We can argue all day about the fundamentals of a good marriage, including the tiers of people we have in our lives and what promises we make to all of them, but I dare say that if we’re marrying right, we’re doing so because we find someone who has become our number one priority, and we’ve become theirs.
This means that with all the other people in each partner’s life, boundaries are going to have to be set and you’ll have to make decisions as a couple that exclude others. The wedding is the first major test of that, but there’s going to be a whole lot of it throughout your journey as a married couple.
So look at this guest list conundrum as a sign of things to come for the rest of your life, and get good at this process. Surely you wouldn’t be here if you weren’t a little uneasy with it, and that’s totally natural since this is new to you.
So let’s go over the skills you and your husband can start honing to become more comfortable with keeping the guest list short, as well as many other exclusive situations that will follow.
Letting Others Down Respectfully
In no particular order, the first thing worth mastering is letting people down respectfully. You can imagine what this looks like; you’ve disagreed with people respectfully before.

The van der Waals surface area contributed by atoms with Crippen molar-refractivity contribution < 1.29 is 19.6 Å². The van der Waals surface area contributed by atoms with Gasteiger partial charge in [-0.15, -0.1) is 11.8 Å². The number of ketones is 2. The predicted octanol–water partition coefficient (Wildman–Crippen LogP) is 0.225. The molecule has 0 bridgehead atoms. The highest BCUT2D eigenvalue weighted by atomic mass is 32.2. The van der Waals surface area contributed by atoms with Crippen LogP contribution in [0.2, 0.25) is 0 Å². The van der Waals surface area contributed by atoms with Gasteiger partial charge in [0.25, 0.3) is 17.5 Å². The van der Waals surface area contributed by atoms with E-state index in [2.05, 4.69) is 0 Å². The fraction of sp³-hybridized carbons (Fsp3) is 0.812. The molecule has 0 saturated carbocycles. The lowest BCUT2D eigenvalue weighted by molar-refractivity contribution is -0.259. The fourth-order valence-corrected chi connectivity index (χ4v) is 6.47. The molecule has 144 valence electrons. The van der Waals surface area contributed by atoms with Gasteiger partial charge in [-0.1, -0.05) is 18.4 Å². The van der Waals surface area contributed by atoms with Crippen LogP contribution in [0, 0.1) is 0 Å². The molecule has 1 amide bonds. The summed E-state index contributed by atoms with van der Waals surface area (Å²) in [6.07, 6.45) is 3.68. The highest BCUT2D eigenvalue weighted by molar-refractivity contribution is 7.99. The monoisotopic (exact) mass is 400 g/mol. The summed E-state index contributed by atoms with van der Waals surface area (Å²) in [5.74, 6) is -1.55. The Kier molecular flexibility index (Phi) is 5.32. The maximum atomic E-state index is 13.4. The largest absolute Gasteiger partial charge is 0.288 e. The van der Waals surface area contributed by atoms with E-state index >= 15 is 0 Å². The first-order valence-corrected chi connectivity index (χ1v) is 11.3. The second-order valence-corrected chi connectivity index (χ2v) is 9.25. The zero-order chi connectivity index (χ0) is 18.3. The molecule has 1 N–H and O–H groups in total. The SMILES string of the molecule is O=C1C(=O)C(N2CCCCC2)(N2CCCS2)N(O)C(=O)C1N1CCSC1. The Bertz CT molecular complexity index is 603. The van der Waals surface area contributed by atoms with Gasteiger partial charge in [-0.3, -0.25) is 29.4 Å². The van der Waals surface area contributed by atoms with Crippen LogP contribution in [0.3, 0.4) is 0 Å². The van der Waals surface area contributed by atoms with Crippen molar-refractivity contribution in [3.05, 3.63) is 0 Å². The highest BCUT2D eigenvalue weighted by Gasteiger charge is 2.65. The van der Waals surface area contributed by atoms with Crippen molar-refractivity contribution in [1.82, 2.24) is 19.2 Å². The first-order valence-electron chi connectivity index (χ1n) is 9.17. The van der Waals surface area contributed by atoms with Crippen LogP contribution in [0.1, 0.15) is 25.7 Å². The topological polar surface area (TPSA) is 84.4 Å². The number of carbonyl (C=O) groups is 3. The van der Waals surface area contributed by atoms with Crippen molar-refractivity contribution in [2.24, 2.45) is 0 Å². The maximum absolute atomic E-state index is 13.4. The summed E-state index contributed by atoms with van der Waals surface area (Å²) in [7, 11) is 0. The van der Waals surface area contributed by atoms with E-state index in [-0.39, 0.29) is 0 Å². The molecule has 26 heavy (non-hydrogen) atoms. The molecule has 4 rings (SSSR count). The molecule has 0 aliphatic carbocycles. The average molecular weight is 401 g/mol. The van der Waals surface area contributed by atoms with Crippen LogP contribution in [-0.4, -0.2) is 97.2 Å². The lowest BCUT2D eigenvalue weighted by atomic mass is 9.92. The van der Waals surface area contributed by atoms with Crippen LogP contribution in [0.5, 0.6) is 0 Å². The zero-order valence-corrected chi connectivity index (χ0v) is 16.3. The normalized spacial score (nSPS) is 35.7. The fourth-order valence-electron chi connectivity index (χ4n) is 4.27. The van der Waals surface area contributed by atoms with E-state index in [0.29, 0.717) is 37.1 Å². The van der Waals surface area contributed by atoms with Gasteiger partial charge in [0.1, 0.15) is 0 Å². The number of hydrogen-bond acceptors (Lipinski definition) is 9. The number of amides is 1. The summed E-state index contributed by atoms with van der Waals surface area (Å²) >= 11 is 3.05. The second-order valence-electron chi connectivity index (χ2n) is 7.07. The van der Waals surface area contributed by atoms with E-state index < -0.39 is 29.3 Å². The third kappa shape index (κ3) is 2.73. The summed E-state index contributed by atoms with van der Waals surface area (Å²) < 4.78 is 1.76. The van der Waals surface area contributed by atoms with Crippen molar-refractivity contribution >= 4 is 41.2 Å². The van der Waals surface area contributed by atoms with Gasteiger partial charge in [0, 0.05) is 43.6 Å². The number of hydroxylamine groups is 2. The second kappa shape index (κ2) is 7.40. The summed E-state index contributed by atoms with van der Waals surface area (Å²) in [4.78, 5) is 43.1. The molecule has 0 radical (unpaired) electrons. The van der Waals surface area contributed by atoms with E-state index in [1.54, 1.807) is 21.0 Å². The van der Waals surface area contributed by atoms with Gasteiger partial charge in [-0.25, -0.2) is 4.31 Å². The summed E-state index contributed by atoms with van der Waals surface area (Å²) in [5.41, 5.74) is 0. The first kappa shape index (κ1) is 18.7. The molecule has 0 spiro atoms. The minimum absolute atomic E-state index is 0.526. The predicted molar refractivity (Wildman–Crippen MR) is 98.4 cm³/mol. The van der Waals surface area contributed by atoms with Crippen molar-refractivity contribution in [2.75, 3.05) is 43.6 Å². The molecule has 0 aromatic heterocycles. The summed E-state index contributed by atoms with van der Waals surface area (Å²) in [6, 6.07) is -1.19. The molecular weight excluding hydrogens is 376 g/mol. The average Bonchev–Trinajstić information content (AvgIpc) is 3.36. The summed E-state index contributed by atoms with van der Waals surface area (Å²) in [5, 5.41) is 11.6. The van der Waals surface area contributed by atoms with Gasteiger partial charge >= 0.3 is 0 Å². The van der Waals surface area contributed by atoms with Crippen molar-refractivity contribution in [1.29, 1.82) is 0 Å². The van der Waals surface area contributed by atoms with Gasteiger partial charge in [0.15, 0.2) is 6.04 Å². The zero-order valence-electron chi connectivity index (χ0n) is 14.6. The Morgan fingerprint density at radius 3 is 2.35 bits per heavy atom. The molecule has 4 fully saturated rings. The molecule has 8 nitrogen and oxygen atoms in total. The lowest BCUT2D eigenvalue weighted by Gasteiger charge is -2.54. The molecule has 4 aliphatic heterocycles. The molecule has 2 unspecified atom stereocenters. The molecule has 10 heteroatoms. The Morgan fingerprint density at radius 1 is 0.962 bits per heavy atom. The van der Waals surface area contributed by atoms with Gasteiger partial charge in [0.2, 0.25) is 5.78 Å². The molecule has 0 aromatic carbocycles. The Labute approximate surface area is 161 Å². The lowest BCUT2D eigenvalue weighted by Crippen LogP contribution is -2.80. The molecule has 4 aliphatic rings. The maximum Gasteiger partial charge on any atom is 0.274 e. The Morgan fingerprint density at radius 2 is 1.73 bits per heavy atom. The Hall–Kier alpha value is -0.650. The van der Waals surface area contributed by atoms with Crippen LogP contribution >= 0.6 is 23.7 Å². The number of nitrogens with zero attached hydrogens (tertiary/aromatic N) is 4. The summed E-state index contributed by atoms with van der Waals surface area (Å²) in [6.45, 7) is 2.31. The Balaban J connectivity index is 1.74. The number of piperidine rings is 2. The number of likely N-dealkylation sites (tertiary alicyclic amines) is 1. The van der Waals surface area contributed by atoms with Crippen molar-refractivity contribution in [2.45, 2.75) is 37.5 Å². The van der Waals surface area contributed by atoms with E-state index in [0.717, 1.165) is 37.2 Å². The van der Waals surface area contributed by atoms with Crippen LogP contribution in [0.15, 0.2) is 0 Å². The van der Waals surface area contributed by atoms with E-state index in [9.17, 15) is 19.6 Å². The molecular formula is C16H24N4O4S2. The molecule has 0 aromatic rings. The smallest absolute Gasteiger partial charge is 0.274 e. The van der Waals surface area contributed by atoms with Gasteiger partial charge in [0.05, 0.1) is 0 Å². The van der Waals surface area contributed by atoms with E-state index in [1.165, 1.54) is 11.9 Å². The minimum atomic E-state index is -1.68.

It means not being rude. But beyond that, it means being caring in what you say. It’s not just using a tone that isn’t harsh, it’s also not criticizing or going after people’s character when you’re frustrated.
It’s the difference between calmly saying “I appreciate your feedback, but I just don’t feel close enough with this person that it’s worth it for me to invite them to the wedding and I’m going to stand by that” and calmly saying “I’m sick of you imposing. I don’t care who you think should be there, I’m going to invite who I want to invite so please leave me alone.”
Same tone, different messages. If you can’t help it, and you do feel this need to lash out or fiercely protect the privacy of your marriage, it may be a sign of insecurity within the marriage that you’re trying to overcompensate for, or underlying issues with the person in question.
Remain respectful, and if you have a separate issue with them in regards to their character or a compulsion to be overly defensive about your marriage, discuss it separately in the same respectful way.
It's Not Personal — And If It Is…
Letting people down respectfully requires you to simply state your boundary, and let them know it’s not personal. And if it is personal, you can respectfully relay this information as well, and offer a chance to talk more and try to fix the relationship at a later date should you want to. But this is not something you owe anyone.
Next, you want to work on hearing people out. This means actually listening to the opinions of others, giving them a chance and letting them know that they’re heard, that their ideas have been contemplated and you’ve received your thoughts openly, regardless of whether or not you decide to make changes based on them.